I know you are here because you are a fan of fluffy and airy matzo balls like me!
Matzo balls with chicken soup are the most welcome dish for children. Even most of the adults also love this lip-smacking dish.
I was usually making matzo balls from matzo balls mix. But when my friend gave me this light matzo ball recipe and tried it at home. I just fell in love with the flavor of that delicious homemade Matzo balls!
I will never ever go for matzo balls mix.
Nowadays, I make matzo balls at home so often. But sometimes I don’t have that much time to make matzo balls with soup. So, I want them made in advance.
Then I started to research that can we make matzo balls ahead of time and freeze it for later use? And got some essential facts.
So, here I will let you know these crucial thoughts about matzo balls and its freezing.
Matzo Ball Calories
Serving- 2 matzo balls
Ingredients contain– Plain matzo-22g, Egg-26g, household shortening 2g., water-20g.
What is Matzo Ball? What Is It Made of?
The Matzo ball is an essential cuisine in Jewish. They are served in chicken soup.
Matzo balls are basically made up of egg, water, oil and matzo meal.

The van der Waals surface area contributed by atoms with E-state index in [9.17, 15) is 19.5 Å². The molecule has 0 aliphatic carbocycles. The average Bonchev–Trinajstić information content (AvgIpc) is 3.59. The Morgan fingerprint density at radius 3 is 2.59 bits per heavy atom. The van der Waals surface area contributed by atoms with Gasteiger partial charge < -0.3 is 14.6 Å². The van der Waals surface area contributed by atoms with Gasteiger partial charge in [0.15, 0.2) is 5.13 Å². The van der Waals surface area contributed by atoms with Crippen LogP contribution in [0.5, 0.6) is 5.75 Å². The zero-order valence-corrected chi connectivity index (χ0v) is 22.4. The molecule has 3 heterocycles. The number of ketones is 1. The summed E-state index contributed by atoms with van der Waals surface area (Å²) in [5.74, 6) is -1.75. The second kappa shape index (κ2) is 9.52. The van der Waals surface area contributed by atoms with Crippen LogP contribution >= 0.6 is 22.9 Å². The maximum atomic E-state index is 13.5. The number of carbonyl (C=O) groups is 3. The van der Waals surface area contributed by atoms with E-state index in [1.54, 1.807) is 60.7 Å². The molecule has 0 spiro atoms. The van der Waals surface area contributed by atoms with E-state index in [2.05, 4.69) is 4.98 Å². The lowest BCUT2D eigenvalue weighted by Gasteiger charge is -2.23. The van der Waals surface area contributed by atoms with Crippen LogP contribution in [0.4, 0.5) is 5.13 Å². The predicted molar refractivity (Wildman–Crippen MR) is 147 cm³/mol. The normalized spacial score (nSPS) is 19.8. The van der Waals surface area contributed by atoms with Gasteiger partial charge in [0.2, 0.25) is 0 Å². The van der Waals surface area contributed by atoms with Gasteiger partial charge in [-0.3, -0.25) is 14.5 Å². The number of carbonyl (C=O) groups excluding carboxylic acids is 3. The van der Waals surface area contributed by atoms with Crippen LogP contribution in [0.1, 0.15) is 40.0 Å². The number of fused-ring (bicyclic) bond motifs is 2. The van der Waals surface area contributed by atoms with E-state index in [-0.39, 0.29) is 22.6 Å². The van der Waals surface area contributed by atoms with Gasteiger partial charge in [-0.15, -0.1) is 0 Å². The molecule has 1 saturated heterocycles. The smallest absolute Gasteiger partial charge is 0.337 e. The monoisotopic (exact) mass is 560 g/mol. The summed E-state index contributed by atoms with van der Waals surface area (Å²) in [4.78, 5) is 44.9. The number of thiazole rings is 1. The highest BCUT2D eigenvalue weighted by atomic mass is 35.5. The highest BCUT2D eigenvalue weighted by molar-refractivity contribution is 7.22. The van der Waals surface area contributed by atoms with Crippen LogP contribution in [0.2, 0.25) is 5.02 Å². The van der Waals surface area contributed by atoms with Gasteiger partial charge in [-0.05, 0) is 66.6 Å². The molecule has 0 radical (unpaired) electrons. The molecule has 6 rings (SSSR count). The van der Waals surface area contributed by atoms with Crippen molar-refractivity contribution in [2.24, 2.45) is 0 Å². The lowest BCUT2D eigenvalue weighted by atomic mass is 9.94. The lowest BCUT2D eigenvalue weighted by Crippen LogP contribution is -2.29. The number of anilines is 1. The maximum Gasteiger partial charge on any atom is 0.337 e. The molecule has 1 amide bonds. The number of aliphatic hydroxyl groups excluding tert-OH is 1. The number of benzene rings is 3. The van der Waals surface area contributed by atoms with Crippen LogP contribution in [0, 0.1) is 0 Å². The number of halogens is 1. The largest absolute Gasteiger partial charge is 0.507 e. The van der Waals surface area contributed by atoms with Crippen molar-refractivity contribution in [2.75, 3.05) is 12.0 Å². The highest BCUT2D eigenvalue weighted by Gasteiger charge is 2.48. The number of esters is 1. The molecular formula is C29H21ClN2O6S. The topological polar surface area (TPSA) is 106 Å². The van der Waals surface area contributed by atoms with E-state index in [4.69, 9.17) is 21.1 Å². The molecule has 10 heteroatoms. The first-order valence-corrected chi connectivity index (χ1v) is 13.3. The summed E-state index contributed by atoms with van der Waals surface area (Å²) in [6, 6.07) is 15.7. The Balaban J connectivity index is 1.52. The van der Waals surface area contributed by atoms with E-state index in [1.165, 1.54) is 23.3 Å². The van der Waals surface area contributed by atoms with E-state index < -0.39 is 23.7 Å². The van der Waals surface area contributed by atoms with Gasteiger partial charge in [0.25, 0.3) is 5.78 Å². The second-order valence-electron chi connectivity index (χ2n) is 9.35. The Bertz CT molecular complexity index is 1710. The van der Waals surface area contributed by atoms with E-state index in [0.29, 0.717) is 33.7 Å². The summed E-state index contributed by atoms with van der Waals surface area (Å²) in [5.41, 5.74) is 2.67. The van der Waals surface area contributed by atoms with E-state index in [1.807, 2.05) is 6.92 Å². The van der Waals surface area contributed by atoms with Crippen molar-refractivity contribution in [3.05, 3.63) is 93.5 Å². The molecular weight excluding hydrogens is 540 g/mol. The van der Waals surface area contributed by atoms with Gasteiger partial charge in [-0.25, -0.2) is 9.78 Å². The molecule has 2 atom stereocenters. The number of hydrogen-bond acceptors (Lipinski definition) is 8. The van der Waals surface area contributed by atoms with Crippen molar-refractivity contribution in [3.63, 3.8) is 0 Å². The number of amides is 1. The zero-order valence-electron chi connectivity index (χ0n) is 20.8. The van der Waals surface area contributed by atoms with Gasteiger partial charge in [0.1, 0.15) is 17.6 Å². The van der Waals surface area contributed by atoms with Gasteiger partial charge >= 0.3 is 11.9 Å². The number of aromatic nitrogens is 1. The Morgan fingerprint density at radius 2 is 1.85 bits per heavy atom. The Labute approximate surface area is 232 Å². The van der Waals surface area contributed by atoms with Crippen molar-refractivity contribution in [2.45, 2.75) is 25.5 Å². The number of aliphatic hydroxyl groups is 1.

The primary ingredient in matzo ball is matzo meal. But here matzo meal is not actually a meal.
Matzo meal is finely ground matzo crackers. They have breadcrumbs like consistency.
Depending upon the recipe and cooking ability, matzo ball may be varying in size, texture, and consistency.
They may be light or thick. Matzo ball aficionado mentions it as floaters or sinkers.
How to Make Matzo Balls?
As I said above, I used to buy a matzo ball mix from the supermarket. But when I tried this simple and super easy recipe, I fell in love with these light matzo balls.
After this recipe, you may feel making Matzo balls from scratch is not that hard at all and forget the mix ever!
½ cup Seltzer
1 cup matzo meal
1/3 cup extra virgin olive oil
Freshly ground black pepper
- In a bowl beat the eggs with a fork.
- Add seltzer, olive oil, matzo meal, ground black pepper, salt in a bowl. Beat the mixture for 30 seconds. Make sure it will just combine, don’t over mix it.